Nuclear reactions also produce a dangerous residual product, the radioactive waste that is composed of unconverted uranium along with other byproducts such as plutonium and curium, which stay radioactive for extremely long periods of time. This waste needs to be stored until it is relatively harmless, presenting yet another significant environmental challenge.
The mining and processing of nuclear fuel can also present many destructive environmental effects, but the most adverse environmental consequence from nuclear energy comes from radiation produced by fission and the generated waste once the fuel is spent. Radioactive material remains with us for eons. Sitting in storage casks in concrete containment structures and/or water pools just short distances from major metropolitan areas like Philadelphia and New York, home to millions of people, our current practices with nuclear generators define brinksmanship.
Disasters and unintended consequences
Despite the best of intentions and conscientious practices, nuclear generation has had its share of unfortunate events. Some of these have been the result of mechanical failure or careless and inadvertent human error like those at Three Mile Island and Chernobyl, while others have resulted from the wrath of Mother Nature like Fukushima.
At Three Mile Island, mechanical and electrical failures set off an unanticipated series of events that led to a partial meltdown at one of two reactors there. Compounding the mechanical problems, plant staff did not realize that the reactor was losing coolant and took actions that made the problem worse, starving the core of water and causing it to overheat. As hot nuclear fuel began to seep through its containment, almost half of the reactor core melted. Trace amounts of radioactive gas escaped into the surrounding area as a geyser of steam erupted from the reactors. The melting fuel also created a hydrogen bubble inside the unit that could have caused an explosion releasing huge amounts of radioactive material into the nearby community.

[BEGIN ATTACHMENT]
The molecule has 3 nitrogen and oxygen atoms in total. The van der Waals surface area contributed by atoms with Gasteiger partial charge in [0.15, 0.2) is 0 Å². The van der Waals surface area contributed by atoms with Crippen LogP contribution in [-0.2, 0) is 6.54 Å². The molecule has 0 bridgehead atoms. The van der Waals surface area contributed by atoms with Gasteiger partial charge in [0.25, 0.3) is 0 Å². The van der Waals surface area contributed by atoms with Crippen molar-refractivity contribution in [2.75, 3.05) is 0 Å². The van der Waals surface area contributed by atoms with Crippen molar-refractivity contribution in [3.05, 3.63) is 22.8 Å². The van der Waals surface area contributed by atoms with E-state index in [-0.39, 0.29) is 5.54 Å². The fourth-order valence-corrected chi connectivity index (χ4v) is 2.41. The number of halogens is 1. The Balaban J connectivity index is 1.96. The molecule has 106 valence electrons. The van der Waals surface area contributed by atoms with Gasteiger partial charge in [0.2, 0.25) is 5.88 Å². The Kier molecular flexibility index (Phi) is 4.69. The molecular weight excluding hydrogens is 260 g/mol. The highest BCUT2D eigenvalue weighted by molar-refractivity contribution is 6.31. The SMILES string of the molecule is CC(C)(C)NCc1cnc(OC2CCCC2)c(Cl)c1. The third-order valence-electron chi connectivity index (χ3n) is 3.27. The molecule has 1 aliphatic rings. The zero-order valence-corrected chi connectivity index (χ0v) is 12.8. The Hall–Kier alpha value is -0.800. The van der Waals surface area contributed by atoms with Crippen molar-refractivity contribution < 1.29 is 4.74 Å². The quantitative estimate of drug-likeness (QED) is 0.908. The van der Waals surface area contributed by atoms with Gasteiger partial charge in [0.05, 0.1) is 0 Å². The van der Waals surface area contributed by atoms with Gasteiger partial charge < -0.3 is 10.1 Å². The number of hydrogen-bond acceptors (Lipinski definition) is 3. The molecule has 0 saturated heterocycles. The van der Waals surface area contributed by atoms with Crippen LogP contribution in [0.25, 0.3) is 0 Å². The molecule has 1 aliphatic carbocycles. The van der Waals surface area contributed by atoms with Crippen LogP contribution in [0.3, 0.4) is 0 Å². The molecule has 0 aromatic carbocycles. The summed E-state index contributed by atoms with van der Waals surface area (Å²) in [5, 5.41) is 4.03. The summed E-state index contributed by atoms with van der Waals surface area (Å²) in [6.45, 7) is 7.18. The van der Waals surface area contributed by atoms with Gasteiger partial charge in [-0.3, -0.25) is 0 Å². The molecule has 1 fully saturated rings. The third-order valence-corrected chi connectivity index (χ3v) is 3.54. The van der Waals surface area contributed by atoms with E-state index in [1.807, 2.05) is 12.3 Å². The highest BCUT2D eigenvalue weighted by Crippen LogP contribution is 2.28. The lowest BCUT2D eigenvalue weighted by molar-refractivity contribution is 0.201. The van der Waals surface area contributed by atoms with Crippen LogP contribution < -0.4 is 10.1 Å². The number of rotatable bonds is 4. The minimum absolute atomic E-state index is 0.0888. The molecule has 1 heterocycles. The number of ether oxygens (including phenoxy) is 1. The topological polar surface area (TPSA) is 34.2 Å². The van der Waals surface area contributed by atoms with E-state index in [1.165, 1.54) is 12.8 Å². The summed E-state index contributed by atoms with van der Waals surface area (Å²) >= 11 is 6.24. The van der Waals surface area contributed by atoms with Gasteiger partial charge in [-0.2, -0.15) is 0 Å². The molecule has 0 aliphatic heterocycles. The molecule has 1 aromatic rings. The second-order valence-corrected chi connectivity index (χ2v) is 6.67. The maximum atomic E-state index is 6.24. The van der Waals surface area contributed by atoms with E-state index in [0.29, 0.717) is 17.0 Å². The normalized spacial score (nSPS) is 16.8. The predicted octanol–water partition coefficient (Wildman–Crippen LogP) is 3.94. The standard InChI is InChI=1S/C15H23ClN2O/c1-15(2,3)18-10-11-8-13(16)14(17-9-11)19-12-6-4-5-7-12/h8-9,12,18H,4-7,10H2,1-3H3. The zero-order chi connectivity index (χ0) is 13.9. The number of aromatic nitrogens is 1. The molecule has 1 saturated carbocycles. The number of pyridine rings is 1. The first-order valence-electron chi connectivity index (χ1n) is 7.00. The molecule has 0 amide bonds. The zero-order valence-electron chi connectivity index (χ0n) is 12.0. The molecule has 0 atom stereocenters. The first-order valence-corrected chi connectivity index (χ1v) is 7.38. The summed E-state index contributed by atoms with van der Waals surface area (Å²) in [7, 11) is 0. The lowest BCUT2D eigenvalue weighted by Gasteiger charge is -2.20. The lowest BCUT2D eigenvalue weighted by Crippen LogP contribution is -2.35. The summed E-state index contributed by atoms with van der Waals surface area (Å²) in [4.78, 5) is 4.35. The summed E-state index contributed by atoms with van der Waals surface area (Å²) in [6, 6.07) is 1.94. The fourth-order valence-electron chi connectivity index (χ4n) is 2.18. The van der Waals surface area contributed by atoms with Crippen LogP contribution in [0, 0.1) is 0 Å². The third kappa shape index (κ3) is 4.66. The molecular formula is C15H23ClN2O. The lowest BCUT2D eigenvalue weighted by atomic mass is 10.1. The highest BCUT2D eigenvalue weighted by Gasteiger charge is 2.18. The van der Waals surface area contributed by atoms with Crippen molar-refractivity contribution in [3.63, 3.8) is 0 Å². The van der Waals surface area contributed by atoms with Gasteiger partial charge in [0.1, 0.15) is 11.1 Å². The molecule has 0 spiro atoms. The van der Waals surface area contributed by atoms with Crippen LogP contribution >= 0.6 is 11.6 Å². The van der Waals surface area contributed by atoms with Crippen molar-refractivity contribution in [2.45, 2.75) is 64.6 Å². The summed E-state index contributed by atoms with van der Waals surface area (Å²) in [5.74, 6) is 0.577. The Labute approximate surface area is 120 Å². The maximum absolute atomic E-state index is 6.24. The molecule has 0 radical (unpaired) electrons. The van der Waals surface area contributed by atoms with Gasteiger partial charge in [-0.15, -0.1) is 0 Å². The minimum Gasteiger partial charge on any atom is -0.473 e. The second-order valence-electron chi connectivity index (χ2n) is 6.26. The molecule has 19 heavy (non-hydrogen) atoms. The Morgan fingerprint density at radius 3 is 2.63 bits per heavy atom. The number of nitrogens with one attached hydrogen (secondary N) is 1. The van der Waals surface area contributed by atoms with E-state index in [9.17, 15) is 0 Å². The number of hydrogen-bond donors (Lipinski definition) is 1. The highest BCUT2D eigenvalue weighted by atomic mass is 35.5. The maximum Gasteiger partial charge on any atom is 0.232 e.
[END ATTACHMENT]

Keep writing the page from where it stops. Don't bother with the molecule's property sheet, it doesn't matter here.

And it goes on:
At Chernobyl, while doing routine testing, Ukrainian workers inadvertently shut off the safety system. The reactor ramped up to one hundred times its normal power, heating the steam in its pressurized system until the reactor exploded through the roof of the building that housed it. The explosion released radioactive material over miles of Ukrainian countryside. Thirty workers on site were killed and many others have since died from acute radiation poisoning. Today the area surrounding Chernobyl remains an uninhabited wasteland.
At Fukushima, nature as opposed to human error presented yet another unanticipated test to nuclear generator preparedness and practices. In 2011, less than 10 years ago, an earthquake spawned a 40-foot tidal wave that breached the sea wall at Fukushima and flooded everything in its containment buildings, including backup generators, their fail-safe method of powering pumps for water cooling at its four nuclear reactors. The pump breakdown halted the cooling of the reactors and their spent fuel storage areas. As pressure-relief valves were overpowered, they released uncontrolled radioactive steam. Fires erupted, explosions occurred and the leakage of thousands of gallons of contaminated water combined to contribute to an environmental disaster that displaced over 250,000 Japanese citizens. Deaths from radioactive exposure are still being tallied from this latest of the major nuclear “accidents”.